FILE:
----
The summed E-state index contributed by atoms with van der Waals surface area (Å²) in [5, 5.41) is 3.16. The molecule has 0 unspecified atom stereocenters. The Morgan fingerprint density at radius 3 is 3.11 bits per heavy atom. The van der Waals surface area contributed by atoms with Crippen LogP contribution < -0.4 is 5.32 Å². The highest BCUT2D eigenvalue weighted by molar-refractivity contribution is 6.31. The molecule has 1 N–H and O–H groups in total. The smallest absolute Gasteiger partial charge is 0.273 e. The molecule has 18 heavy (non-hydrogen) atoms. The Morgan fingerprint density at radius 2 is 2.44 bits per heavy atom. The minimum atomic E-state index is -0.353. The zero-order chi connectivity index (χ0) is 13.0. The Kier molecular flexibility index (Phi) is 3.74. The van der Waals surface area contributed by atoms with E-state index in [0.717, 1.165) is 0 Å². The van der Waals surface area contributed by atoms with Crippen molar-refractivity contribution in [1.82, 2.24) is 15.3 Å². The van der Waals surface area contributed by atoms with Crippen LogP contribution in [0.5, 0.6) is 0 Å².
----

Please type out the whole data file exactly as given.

The summed E-state index contributed by atoms with van der Waals surface area (Å²) in [5, 5.41) is 3.16. The molecule has 0 unspecified atom stereocenters. The Morgan fingerprint density at radius 3 is 3.11 bits per heavy atom. The van der Waals surface area contributed by atoms with Crippen LogP contribution < -0.4 is 5.32 Å². The highest BCUT2D eigenvalue weighted by molar-refractivity contribution is 6.31. The molecule has 1 N–H and O–H groups in total. The smallest absolute Gasteiger partial charge is 0.273 e. The molecule has 18 heavy (non-hydrogen) atoms. The Morgan fingerprint density at radius 2 is 2.44 bits per heavy atom. The minimum atomic E-state index is -0.353. The zero-order chi connectivity index (χ0) is 13.0. The Kier molecular flexibility index (Phi) is 3.74. The van der Waals surface area contributed by atoms with E-state index in [0.717, 1.165) is 0 Å². The van der Waals surface area contributed by atoms with Crippen molar-refractivity contribution in [1.82, 2.24) is 15.3 Å². The van der Waals surface area contributed by atoms with Crippen LogP contribution in [0.5, 0.6) is 0 Å².